In this reference Ilonka (Fürstin von) Sayn-Wittgenstein challenged an Austrian decision to disallow the registration of this name on the basis that ‘Fürstin von’ (in English, ‘Princess of’) was a title of nobility which she, as an Austrian citizen, was prohibited from retaining under Austria's Law on the Abolition of Titles of Nobility of 1919. She maintained that, as a German resident and having been adopted by a German, she was entitled to official recognition of the full princessly grandeur of her adoptive name, under which she held her German driving licence among other things. The Austrian position was that her name was unlawful under Austrian law and that the German authorities had misapplied their choice of law rules by according recognition to her title of nobility without applying the Austrian rule.
The princess-by-adoption only invoked Article 21 TFEU as establishing her entitlement to her long-form name, since this was the name under which she worked. It would be inconvenient to have to work under different names in different countries, she argued. The ‘Fürstin von’ was, incidentally, quite a useful asset in her line of business, which was selling stately homes and castles. The Viennese Landeshauptmann was unmoved by this entreaty: she didn't have to trade under different names in different countries since there was nothing to stop her trading in her real (Austrian short-form) name in every EU Member State. Any inconvenience incurred would be purely temporary anyway.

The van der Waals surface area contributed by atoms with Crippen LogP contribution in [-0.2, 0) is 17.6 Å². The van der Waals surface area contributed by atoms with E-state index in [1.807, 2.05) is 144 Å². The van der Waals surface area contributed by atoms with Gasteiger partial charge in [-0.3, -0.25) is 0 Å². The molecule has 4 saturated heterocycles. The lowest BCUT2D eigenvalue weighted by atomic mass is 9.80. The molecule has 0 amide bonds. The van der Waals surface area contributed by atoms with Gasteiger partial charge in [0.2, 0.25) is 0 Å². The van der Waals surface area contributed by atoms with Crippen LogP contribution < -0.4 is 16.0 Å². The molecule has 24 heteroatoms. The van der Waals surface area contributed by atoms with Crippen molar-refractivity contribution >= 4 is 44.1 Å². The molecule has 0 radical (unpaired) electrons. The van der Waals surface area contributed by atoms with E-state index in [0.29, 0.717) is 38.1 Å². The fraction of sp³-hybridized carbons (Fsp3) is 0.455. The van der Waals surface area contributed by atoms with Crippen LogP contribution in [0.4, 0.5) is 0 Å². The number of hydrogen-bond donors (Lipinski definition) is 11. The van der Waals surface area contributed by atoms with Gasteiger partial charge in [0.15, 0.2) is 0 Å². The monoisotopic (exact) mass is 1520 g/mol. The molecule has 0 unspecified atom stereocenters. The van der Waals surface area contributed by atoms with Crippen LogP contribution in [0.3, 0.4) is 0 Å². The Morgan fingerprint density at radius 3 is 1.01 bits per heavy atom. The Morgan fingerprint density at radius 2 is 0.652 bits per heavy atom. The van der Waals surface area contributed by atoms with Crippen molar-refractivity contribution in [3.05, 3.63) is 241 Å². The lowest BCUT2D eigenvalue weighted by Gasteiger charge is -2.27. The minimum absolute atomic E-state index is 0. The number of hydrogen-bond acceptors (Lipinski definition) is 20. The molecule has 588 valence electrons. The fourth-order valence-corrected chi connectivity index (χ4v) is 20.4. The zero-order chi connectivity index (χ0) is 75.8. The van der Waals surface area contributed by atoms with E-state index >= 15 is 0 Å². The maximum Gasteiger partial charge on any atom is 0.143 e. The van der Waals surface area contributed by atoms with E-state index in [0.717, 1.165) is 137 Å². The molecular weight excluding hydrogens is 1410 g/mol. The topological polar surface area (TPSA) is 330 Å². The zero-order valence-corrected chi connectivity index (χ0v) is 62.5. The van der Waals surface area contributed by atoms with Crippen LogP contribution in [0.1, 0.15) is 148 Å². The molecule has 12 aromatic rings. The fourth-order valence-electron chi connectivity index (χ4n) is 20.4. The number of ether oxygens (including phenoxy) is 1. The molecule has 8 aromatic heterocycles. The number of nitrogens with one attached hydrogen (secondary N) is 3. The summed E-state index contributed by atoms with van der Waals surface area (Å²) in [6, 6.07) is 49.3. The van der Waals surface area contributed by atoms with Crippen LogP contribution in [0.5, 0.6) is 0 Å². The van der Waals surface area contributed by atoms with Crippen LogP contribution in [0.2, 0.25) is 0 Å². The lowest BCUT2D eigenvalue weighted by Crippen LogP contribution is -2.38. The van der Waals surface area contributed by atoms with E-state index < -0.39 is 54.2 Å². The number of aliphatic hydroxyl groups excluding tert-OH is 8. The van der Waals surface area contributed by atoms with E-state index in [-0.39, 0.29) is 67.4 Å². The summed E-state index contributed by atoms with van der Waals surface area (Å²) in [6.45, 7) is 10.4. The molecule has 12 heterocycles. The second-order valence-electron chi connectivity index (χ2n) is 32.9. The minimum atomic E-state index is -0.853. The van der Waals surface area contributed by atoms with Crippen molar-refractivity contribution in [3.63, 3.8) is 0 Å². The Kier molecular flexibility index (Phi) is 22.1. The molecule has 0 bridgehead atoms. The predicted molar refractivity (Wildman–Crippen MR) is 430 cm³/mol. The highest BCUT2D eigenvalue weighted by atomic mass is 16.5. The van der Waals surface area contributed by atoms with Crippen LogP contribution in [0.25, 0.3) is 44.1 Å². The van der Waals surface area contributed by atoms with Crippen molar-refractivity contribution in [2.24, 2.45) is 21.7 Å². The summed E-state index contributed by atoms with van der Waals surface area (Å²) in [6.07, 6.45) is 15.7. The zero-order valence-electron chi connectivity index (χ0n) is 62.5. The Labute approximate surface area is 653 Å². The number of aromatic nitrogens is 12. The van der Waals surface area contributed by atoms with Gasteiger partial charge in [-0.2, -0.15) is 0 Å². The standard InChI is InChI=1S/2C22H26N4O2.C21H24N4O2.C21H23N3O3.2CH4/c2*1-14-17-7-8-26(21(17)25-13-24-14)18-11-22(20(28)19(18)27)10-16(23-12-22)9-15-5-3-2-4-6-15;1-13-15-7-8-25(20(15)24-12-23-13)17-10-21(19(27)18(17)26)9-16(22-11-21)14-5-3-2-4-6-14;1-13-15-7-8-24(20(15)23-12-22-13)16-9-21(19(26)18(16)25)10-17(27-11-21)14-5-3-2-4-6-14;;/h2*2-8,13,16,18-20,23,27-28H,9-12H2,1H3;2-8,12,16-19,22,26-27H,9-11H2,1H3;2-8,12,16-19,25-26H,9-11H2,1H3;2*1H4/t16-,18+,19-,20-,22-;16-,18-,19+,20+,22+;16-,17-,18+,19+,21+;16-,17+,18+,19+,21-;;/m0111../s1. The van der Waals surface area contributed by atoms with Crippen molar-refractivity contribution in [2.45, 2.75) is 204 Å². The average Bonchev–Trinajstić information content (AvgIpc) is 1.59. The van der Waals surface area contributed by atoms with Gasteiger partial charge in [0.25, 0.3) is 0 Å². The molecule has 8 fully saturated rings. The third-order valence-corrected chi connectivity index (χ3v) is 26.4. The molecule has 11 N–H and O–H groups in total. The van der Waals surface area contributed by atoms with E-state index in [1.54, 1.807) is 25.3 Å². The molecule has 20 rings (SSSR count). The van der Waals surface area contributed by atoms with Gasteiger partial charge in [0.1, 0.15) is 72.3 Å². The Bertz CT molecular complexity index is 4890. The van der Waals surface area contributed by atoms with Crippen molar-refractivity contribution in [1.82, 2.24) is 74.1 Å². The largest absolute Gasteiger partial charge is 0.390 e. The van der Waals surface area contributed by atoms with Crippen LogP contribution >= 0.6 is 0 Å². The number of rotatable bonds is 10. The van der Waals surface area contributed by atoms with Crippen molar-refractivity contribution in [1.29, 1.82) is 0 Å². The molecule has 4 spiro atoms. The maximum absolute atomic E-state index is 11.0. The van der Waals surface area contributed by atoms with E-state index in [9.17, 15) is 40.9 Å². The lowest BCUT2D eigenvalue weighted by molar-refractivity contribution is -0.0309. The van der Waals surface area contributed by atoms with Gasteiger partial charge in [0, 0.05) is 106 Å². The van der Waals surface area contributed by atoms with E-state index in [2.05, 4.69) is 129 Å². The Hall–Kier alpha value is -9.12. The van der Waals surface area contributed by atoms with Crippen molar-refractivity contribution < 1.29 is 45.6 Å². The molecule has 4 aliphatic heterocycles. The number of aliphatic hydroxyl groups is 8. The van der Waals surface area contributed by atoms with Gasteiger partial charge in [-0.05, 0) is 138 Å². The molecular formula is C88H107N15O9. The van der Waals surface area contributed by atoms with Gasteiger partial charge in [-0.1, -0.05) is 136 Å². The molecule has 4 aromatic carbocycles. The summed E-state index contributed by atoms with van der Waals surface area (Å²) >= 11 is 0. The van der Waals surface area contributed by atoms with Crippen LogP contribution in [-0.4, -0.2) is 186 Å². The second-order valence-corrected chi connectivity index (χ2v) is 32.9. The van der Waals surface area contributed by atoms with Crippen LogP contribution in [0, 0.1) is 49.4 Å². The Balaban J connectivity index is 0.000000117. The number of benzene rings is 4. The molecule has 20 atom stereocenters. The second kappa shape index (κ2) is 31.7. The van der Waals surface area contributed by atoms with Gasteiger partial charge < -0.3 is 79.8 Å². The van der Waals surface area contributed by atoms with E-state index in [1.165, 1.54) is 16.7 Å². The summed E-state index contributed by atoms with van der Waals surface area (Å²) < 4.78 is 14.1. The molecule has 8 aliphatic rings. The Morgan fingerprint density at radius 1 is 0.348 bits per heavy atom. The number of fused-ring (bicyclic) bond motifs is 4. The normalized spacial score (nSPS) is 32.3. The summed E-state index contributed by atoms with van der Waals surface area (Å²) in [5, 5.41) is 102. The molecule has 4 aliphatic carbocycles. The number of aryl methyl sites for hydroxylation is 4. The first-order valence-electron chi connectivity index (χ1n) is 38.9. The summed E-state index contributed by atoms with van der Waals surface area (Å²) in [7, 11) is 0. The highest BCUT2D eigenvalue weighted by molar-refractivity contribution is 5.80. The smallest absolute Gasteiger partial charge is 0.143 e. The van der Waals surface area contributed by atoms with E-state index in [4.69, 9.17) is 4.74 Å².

Pleasing no one but the writers of case notes, the court gave the classic answer that so often graces the final paragraph of a student's legal essay: ‘It all depends’. In essence, Austria was not prohibited from actually having a Law on the Abolition of Titles of Nobility. However, whether the application of that law was legitimate depended on the principle of proportionality: was the refusal to register Ilonka Fürstin von Sayn-Wittgenstein other than as Ilonka Sayn-Wittgenstein an act of overkill in relation to whatever, in 1919 and presumably thereafter, the Law on the Abolition of Titles of Nobility was intended to achieve?